Phil Hempleman’s Ardsley Partners’ Returns, AUM and Holdings

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For more than thirty years, Philip Hempleman’s Ardsley Partners has been focusing on generating attractive returns to clients, by picking the best stocks and managing portfolios designed to seek out opportunity. This Stamford, Connecticut-based, long-short equity management firm, is launched back in March 1987 by Philip Hempelman, its current Managing Partner, Chief Investment Officer, and Portfolio Manager who “oversees all investment activities.” It provides its services to high net worth individuals and corporations as well as pooled investment vehicles.

Prior to founding his own firm, Philip Hempleman managed an equity fund at Trust Company of the West, where he served as a Managing Director. Also, he worked at Oppenheimer & Co., and served as a Portfolio Manager at Oppenheimer Target and Special Strategies for four years, until 1982. In addition, the Target Fund was the mutual fund with the best performance for two consecutive years, in 1981 and 1982. He began his career as an Assistant Treasurer at Bankers Trust Company, after obtaining a B.A. degree from Indiana University and an M.B.A. degree from New York University. Later on, he worked as a Senior Analyst and Portfolio Manager in the same company.

Philip Hempleman Ardsley Partners

Being an expert in long-short equity and global macro investing, Ardsley Partners employs four investment strategies. The long-biased flagship strategy is used for investments in US-based life sciences, energy, telecom, technology, and alternative energy companies. It uses a concentrated book approach with the fund’s top core holdings which represent 40-50% of its portfolio. The second one is renewable energy-clean tech strategy utilized when investing in companies in the renewable energy sector. It seeks to identify symmetric risk-reward opportunities across all market capitalizations on a global level.
The third strategy is built around healthcare sub-sectors and related areas, and it’s a long-short equity strategy which combines bottom-up analysis with different factors that impact the industry, to gain absolute returns while maintaining low volatility. Finally, the fourth one is focused on the technology sector, and it’s a global long-short equity strategy that’s backed up with fundamental research with the goal of producing impeccable returns while retaining low volatility.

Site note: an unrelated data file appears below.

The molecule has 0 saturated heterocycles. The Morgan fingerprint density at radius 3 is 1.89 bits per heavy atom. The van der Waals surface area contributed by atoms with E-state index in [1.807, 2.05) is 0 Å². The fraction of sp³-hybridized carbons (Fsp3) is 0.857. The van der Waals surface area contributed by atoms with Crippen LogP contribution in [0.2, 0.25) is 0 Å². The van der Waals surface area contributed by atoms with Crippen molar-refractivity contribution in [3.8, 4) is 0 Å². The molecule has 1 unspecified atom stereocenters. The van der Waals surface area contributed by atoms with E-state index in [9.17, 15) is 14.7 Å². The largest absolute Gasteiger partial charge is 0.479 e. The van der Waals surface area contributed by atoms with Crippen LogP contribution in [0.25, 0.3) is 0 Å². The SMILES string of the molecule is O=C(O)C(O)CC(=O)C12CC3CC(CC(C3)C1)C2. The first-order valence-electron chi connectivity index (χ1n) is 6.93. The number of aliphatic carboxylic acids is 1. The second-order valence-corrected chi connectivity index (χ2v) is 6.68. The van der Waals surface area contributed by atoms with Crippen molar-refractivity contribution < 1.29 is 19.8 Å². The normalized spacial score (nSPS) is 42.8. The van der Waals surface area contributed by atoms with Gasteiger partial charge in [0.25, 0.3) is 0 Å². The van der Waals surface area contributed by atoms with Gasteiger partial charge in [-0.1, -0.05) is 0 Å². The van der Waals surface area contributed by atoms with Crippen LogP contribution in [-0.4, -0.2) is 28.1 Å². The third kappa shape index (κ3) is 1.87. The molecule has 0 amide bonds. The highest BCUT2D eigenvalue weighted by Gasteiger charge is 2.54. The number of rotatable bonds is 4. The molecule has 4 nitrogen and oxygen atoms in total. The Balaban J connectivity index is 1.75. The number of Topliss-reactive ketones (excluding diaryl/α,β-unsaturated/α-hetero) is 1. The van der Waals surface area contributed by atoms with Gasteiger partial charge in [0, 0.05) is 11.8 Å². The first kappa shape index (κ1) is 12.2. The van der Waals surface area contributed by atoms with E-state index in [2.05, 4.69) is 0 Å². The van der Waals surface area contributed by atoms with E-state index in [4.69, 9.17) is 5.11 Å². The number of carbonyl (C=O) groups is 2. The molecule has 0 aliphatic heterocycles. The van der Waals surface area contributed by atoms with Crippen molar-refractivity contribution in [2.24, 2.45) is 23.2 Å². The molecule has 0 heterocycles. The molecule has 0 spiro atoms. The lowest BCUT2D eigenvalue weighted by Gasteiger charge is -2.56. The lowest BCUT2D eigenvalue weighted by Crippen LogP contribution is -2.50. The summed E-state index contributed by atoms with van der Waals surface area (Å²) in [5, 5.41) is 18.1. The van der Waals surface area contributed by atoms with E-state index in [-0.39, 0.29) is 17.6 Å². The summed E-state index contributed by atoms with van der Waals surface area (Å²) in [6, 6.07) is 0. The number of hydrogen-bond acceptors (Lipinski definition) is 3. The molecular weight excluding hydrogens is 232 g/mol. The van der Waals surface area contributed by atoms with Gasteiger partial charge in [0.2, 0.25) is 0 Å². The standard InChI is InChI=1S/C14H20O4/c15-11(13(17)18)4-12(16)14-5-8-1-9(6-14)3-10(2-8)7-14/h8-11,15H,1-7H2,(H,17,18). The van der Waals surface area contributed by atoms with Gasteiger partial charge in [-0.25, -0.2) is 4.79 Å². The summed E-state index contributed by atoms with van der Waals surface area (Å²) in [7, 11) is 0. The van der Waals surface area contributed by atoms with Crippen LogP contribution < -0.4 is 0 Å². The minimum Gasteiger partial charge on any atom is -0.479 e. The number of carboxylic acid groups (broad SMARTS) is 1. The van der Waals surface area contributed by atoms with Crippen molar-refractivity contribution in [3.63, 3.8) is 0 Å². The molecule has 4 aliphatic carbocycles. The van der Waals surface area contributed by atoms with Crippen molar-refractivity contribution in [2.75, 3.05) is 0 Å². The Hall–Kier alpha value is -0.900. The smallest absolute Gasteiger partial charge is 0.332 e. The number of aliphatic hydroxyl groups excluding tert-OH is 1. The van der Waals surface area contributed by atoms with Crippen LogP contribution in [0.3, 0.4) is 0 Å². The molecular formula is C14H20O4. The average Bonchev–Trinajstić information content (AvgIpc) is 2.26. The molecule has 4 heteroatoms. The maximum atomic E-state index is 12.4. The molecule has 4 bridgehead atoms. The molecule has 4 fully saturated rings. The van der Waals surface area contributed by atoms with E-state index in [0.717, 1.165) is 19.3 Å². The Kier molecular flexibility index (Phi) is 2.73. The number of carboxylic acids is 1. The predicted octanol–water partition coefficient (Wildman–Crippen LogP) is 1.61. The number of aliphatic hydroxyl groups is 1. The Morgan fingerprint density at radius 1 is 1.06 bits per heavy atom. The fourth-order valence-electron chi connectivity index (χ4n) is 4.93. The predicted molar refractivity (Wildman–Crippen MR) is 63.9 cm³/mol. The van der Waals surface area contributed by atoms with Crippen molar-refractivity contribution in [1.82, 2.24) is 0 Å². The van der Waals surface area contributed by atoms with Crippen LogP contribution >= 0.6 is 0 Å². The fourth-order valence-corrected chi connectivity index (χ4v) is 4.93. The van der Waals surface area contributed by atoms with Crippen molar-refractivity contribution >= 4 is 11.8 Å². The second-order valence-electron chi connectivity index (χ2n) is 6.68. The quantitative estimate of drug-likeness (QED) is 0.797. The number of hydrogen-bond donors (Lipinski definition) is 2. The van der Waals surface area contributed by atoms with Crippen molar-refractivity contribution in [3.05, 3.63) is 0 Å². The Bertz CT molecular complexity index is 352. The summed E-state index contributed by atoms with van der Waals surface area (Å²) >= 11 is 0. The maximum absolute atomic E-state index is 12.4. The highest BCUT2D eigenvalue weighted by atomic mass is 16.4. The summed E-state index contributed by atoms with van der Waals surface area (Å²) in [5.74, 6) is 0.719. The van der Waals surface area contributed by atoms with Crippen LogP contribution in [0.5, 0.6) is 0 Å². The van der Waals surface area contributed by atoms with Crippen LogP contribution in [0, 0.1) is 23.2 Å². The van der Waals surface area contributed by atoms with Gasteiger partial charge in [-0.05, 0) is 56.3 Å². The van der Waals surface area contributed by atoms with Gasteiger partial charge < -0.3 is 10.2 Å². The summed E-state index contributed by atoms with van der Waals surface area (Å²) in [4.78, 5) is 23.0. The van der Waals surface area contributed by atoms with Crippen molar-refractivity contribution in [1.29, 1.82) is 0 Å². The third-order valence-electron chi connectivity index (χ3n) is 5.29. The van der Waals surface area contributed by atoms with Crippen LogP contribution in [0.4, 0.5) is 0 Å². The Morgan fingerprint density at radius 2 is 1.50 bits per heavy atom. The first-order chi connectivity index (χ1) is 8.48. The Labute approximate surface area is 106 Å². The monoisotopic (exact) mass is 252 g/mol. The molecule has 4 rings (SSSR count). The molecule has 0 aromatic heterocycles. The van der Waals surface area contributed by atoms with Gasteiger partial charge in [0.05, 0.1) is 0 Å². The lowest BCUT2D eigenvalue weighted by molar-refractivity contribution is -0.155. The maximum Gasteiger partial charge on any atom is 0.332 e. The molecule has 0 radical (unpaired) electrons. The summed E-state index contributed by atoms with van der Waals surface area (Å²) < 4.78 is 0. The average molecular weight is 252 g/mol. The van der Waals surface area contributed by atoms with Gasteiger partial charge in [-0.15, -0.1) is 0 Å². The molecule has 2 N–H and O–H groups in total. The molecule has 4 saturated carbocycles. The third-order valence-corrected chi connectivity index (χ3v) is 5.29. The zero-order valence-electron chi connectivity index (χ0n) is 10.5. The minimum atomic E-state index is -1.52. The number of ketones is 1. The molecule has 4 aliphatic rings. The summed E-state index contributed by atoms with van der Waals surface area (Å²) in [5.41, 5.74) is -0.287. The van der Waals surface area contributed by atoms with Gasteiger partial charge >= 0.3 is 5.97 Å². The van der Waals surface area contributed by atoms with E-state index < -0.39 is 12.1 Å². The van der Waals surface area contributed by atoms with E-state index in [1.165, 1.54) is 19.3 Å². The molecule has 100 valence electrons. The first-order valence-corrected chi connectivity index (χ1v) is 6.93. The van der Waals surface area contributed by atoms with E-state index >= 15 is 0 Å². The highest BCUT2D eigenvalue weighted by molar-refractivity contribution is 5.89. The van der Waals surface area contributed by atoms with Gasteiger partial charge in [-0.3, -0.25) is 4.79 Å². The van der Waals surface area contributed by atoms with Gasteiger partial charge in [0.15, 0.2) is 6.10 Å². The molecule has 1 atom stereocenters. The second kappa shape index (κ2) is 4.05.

And now, let’s take a closer look at its Ardsley Partners Renewable Energy Fund’s returns over the last five years. The year 2013 was promising since the fund returned 27.67%. However, the years 2014 and 2015 brought some major setbacks, since the fund lost 0.01% and 4.40%, respectively. Luckily, it got back on track in 2016 when it returned 10.51%, followed by 2017 returns of 13.17%. Although the fund’s returns had fallen back to 7.84% from January to October 31, 2018, they remained positive. Its total return was 200.28% for a compound annual return of 9.39%, while its worst drawdown amounted to 59.34. As of March 2018, the fund had around 895 million in regulatory assets under management, managed on a discretionary basis.

Insider Monkey’s flagship strategy identifies the best performing 100 hedge funds at the end of each quarter and invests in their consensus stock picks. This way it is always invested in the best ideas of the best performing hedge funds and is able to generate much higher returns than the market. Since its inception in May 2014, our flagship strategy generated a cumulative return of 96.9%, beating the S&P 500 ETF (SPY) by over 40 percentage points (see the details here).

According to Ardsley Partners’ latest 13F filing with the SEC, the fund’s 13F portfolio was valued at around $742 million after adding 62 new positions and dumping 61 companies, pushing its total down to 151 holdings. Among the positions the fund held at the end of Q3 was the position in Microsoft Corp (MSFT), as well as the position in Adobe Inc. (ADBE) which also found a place among the 30 Stocks Billionaires Are Crazy About. And, while Philip Hempleman still isn’t the “member of the three-comma club,” at the end of Q3 his fund owned 219,000 and 34,500 of the companies’ shares worth $25.04 and $9.31 million, respectively.

You can find out more about some of the biggest changes the fund made to its portfolio in the last quarter on the next page.

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